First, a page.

Here, you will learn about a high-level overview of the different types of cloud computing deployment models. You will learn more details in Chapter 5, Cloud Migration and Hybrid Cloud Architecture Design.
A private cloud, or on-premises, is registered to a single organization that owns and accesses it. Private clouds act as a replicate or extension of the company's existing data center. Often, a public cloud has shared tenancy, which means virtual servers from multiple customers share the same physical server; however, they offer dedicated physical servers to customers if the customer wants it for a license or compliance need. A public cloud such as Amazon Web Services (AWS), Microsoft Azure, or Google Cloud Platform (GCP) creates a massive IT infrastructure, which can be utilized over the internet with a pay-as-you-go model.
A third model is a hybrid cloud, used by large enterprises who are moving their workload from on-premises to a cloud, where they still have a legacy application that cannot move to the cloud directly, or maybe they have a licensed application that needs to stay on-premises, or sometimes due to compliance reasons, they need to secure data on-premises. In such a situation, the hybrid model helps, where the enterprise has to maintain a partial environment on-premises and move other applications to the public cloud. Sometimes an organization moves to test and develop the environment to the public cloud and keep production environments on-premises. A hybrid model can vary depending upon the organization's cloud strategy.
In a typical definition, the public cloud is a fully virtualized environment, which is accessible both over the internet or private network lines. However, in recent times, public cloud vendors also started offering an on-premises physical infrastructure for better hybrid cloud adoption. The public cloud provides a multi-tenancy model, where IT infrastructure such as storage and compute are shared between multiple customers; however, they are isolated at the software and logical network levels, and do not interfere with each other's workload. In the public cloud, by creating network-level isolation, organizations can have their virtual private cloud, which is equivalent to the logical data center.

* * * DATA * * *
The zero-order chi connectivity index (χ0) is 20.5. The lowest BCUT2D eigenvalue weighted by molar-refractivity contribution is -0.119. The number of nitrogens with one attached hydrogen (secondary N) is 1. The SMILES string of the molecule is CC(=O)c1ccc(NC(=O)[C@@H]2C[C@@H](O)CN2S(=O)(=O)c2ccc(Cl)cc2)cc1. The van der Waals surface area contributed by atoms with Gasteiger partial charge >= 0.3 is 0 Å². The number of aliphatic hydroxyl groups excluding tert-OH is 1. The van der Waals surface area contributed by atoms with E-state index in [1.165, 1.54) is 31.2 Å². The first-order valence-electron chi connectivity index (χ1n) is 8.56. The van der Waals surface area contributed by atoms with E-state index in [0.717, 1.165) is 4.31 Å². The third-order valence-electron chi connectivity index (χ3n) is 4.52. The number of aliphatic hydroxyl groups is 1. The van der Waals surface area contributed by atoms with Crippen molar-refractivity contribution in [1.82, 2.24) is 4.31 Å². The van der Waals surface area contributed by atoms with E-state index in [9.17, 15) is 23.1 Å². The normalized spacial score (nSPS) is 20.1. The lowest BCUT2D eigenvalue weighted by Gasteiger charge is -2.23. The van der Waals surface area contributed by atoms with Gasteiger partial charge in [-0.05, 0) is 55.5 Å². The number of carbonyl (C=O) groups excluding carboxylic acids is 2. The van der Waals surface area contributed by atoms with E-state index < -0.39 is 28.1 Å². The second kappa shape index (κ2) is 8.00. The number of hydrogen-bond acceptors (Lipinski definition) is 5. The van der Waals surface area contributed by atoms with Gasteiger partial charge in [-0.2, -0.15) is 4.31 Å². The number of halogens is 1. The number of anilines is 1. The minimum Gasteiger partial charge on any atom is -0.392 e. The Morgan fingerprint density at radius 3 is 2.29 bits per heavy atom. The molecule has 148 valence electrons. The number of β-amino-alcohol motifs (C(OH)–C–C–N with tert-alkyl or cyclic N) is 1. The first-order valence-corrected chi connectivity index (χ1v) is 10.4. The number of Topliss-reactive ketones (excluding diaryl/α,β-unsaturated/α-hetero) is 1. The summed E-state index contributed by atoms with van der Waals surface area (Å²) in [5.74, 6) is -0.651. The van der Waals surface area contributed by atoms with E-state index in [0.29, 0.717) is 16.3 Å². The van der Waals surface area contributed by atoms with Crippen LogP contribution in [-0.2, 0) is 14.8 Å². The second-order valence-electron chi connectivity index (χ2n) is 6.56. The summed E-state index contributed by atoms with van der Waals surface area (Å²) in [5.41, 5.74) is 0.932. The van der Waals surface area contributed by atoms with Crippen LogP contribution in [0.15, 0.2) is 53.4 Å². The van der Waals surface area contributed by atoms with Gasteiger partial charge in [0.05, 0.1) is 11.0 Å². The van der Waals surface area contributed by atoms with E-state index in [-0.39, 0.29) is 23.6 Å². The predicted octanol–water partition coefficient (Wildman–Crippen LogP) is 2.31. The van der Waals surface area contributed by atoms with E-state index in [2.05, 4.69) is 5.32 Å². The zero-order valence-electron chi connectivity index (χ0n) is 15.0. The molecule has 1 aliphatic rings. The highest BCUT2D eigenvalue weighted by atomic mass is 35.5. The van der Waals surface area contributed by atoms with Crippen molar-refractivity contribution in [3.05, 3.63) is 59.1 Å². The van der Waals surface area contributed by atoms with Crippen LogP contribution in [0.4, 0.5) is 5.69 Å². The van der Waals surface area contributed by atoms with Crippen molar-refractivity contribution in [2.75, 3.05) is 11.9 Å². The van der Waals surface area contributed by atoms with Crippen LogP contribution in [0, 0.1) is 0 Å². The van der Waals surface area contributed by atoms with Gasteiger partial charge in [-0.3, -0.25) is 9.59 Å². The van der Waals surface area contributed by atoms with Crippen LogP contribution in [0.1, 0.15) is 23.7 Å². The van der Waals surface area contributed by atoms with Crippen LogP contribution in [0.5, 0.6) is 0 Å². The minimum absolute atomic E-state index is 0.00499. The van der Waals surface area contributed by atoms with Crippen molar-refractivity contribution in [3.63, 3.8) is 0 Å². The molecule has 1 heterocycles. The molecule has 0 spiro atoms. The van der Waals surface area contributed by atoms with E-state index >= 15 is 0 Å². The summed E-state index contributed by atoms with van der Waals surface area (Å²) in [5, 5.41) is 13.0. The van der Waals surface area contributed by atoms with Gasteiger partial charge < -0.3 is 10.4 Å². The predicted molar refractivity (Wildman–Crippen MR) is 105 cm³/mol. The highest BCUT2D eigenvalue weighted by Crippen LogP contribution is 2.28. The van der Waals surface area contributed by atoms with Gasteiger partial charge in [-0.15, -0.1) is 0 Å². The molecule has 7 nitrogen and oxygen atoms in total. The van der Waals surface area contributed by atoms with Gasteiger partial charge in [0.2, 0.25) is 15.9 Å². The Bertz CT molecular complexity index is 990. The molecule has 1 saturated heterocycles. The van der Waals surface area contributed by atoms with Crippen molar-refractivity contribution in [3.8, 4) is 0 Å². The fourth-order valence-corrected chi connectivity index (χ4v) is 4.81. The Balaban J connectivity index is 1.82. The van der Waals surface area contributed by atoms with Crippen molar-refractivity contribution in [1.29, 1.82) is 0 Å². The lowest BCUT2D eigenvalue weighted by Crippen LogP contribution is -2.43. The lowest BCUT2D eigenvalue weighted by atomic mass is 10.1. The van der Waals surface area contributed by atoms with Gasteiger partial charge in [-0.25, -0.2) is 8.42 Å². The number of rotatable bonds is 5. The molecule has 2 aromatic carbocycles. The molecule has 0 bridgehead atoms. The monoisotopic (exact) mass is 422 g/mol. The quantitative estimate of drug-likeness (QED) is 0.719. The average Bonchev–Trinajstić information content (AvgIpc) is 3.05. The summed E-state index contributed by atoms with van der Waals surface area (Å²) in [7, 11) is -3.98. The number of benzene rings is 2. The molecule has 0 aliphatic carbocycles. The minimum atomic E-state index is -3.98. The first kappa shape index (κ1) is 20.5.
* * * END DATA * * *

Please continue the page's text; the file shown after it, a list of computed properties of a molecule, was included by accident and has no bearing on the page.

Public cloud storage achieves high durability and availability, by creating a redundancy model using multiple data centers, and robust data replication. This makes them achieve architecture resiliency and easy scalability.
There are three major types of cloud computing model, as shown here:
As shown in the diagram, you can see a comparison between customer responsibilities in the on-premises environment with the cloud computing service model. In on-premises, the customer has to manage everything, while in the cloud computing model, customers can offload responsibilities to the vendor and focus on their business needs. The following points are high-level details of services that are provided under different cloud computing models:
- Infrastructure as a Service (IaaS): In the IaaS model, a vendor provides infrastructure resources such as a compute server, networking components, and data storage space as managed services. It helps customers to use IT resources without worrying about handling data center overheads such as heating and cooling, racking and stacking, physical security, and so on.
- Platform as a Service (PaaS): The PaaS model adds a layer of service, where the vendor takes care of the resources that are required for your development platform, such as the operating system, software maintenance, patching, and so on, along with infrastructure resources. The PaaS model facilitates your team's focus on writing business logic and handle data, by taking care of all of the platform maintenance burdens for you.